The effects of leadership styles (transformational and transactional) on different factors such as job performance, employee satisfaction and organisational commitment were studied in-depth by Norwawi [24]. The author revealed that leadership styles were vital to organisational development. The author also concluded that by using appropriate leadership style, job satisfaction, stress, employee turnover and productivity could be controlled effectively. Caillier [25] has found in his study that transformational leadership affects the performance of the employee with high mission valence. The clarity in goals resulted in higher levels of motivation in employees. Wang et al. [26] found in their study that transformational leadership has a positive effect on organisational justice and job characteristics. It is found that employees outperform the targets if leaders with transformational leadership can set the goal with clear communication and can motivate them [27]. Employees find self-respect and put additional efforts to achieve the goals if they are challenged and if the goals are set at high levels [28].

Similarly, transactional leaders have clear expectations that are communicated to their employees regarding goal attainment and the rewards upon fulfilment of their contractual responsibilities [27]. Attainment of the time bound task in an organisation depends upon the clarity of the goal and expectations conveyed to its employees, which helps them perform better. The use of contingent rewards inspires the employees explicitly or implicitly to exert extra effort for goal attainment. On the contrary, management-by-exception passive has a negative association with employees generating extra effort and also laissez faire leadership style relates negatively to job commitments. At certain times, a combination of transactional and transformational leadership is used by the leaders to increase motivation and productivity. This hybrid leadership style is becoming very popular in organisations [27].

Alloubani et al. [4] conducted a study in healthcare sector in Jordan and investigated the relationship between leadership styles (laissez faire, transactional and transformational) and employees’ motivation, satisfaction and effectiveness. They evidenced that transformational and laissez faire leadership styles significantly affect employee outcomes (motivation to work hard, satisfaction and effectiveness); transformational style affects positively and laissez faire affects negatively all of the employee outcomes.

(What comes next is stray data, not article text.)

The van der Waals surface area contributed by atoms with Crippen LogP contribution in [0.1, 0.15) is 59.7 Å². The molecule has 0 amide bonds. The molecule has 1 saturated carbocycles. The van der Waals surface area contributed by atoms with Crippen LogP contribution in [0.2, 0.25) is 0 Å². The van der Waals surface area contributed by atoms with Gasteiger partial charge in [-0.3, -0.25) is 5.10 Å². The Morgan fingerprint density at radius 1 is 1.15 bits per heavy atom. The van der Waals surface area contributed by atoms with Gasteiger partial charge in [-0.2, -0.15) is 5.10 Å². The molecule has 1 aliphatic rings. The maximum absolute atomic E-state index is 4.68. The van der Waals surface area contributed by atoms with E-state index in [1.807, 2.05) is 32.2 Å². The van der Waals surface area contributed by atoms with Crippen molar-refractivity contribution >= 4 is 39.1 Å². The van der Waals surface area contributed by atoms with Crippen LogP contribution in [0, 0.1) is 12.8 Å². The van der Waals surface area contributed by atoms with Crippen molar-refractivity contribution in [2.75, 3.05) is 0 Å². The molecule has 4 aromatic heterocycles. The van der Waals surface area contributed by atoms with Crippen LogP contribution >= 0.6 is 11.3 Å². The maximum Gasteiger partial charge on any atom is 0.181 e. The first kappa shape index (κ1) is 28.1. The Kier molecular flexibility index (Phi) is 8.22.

Leadership style also has impacts on organisational commitment and employee job performance [29]. They found an appropriate leadership style that enhances employees’ problem-solving skills and helps employees to innovate. But, it is important to devise a right leadership style to match followers’ characteristics [23]. They found that situational leadership style is more effective where leadership styles are tailored according to the situation and the followers’ characteristics. Situational leadership exhibits multiple leadership styles and is more prevalent in contemporary organisations, encourages workforce diversity and brings optimal outcomes. The finding on the relationship between leadership styles and employee outcomes in existing literature is inconclusive in nature. This is one of the main reasons why data mining is most appropriate method to extract the trends and pattern out of this complex relationship between leadership styles and employees’ outcomes.

3. Methodology

This study will investigate the impact of three leadership styles (laissez faire, transactional and transformational) on the willingness of employees to exert extra effort, effectiveness and satisfaction. In this study, the researchers have opted for a Multifactor Leadership Questionnaire (MLQ) for collecting data. MLQ is a popular instrument for the study of leadership styles [24]. MLQ is a proven instrument for measuring the leadership styles since its inception in 1985. The study has employed a five-point Likert scale questionnaire to collect quantitative data (where 1 being strongly disagree and 5 being strongly agree). The data were collected from the employees of small- to medium-sized enterprises (SMEs) in the Bay of Plenty Region of New Zealand. A total of 24 organisations were selected to gather data samples (within the range of 200–225) for this research. The participants answered questionnaires that portray the style of leadership of their immediate level manager. The goal of this research was to find and compare leadership styles of managers and their implications from the employee’s point of view.